- Ayurvedic lifestyle counseling: Ayurvedic practitioners offer lifestyle counseling to help individuals make positive changes in their daily habits and routines, such as sleep patterns, exercise, and stress management.
- Ayurvedic massage and bodywork: Ayurveda includes various massage and bodywork therapies, such as Abhyanga, Shirodhara, and Pinda Sweda, to promote relaxation and improve overall health.
The best places for Ayurveda holidays
There are many great places around the world to go for an Ayurveda holiday, where you can experience authentic Ayurvedic treatments and therapies in a beautiful and peaceful environment. The best place to go for an Ayurveda holiday depends on your personal preferences and budget. It's important to do your research and choose a reputable center or resort that offers authentic Ayurvedic treatments and therapies. The Wellbeing Experts at Puurenkuur can advice you which Ayurveda resort suits your personal needs and goals. We have been in all the hotels and resorts we offer and can advice you in detail.
- Kerala, India: Kerala is the birthplace of Ayurveda and is home to many Ayurvedic centers and resorts. The tranquil backwaters and scenic beaches make it an ideal destination for an Ayurveda holiday.
- Sri Lanka: Sri Lanka is another popular destination for Ayurveda holidays, with many Ayurvedic retreats and wellness centers offering a range of treatments and therapies.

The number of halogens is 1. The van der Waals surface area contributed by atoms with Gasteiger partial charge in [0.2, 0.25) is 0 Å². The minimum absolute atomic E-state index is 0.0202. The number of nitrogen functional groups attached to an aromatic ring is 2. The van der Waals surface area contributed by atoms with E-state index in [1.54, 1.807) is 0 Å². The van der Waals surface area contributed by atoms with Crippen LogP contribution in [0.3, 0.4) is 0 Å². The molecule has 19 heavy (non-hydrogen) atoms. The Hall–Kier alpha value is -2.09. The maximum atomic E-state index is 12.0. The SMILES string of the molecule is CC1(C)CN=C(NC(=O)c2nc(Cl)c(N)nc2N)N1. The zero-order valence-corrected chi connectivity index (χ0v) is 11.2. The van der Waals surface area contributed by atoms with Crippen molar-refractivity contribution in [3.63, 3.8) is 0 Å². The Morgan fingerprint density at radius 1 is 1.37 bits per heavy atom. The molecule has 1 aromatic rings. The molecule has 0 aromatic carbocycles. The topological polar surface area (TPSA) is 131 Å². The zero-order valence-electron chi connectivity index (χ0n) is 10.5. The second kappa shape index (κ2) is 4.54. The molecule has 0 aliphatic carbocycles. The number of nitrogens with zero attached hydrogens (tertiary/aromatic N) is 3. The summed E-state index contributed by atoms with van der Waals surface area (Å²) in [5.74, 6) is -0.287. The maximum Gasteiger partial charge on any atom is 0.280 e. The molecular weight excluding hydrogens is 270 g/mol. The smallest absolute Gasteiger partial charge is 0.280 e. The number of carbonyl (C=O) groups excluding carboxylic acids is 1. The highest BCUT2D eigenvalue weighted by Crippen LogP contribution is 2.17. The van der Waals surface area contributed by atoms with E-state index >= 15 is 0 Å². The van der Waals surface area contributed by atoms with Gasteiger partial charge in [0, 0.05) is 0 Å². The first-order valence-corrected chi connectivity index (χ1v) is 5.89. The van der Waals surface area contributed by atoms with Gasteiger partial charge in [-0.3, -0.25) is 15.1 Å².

- Thailand: Thailand is well-known for its traditional Thai massage, but it also offers a range of Ayurvedic treatments and therapies at wellness centers and resorts throughout the country.
- Europe: Ayurveda is becoming increasingly popular in western countries as people seek out more natural and holistic approaches to healthcare. Europe is home to a number of Ayurvedic clinics and Health centers that offer authentic Ayurvedic treatments, a dosha-specific diet and daily yoga and meditation. You will find specialized Ayurveda hotels in Germany, Austria, Madeira, Spain, Slovenia etc in a serene and tranquil setting. The hotels source the knowledge, experience and products (and sometimes even the Ayurveda practitioners and therapists) from India or Sri Lanka.
What to expect on an Ayurveda day
A typical day in Ayurveda can vary, depending on the individual's specific health needs and goals and the Ayurvedic program you are following. However, there are certain practices that are common in Ayurvedic daily routines, known as Dinacharya. A typical Ayurveda day usually begins with yoga and ends with meditation. Ayurvedic meals are mostly vegetarian (only sometimes with chicken or fish once or twice a week). An Ayurveda program isn’t only limited to massages and treatments, but also includes nutrition, herbs, health products, yoga, meditation, readings, workshops and other activities.
Here is an example of a typical day in Ayurveda:
- Rise early: Ayurveda recommends waking up early, ideally before sunrise, to align with the body's natural circadian rhythms and promote good health.
- Tongue scraping: One of the first practices upon waking is to scrape the tongue with a tongue scraper to remove any toxins that may have accumulated overnight.
- Drinking warm water: Drinking a glass of warm water is recommended to help flush out toxins from the body and promote digestion.
- Yoga or exercise: Engaging in yoga or other forms of exercise helps to promote physical and mental wellbeing and can be tailored to an individual's specific needs.
- Breakfast: Ayurveda recommends a nourishing breakfast, such as warm oatmeal or a vegetable omelet, that is easy to digest and provides sustained energy throughout the day.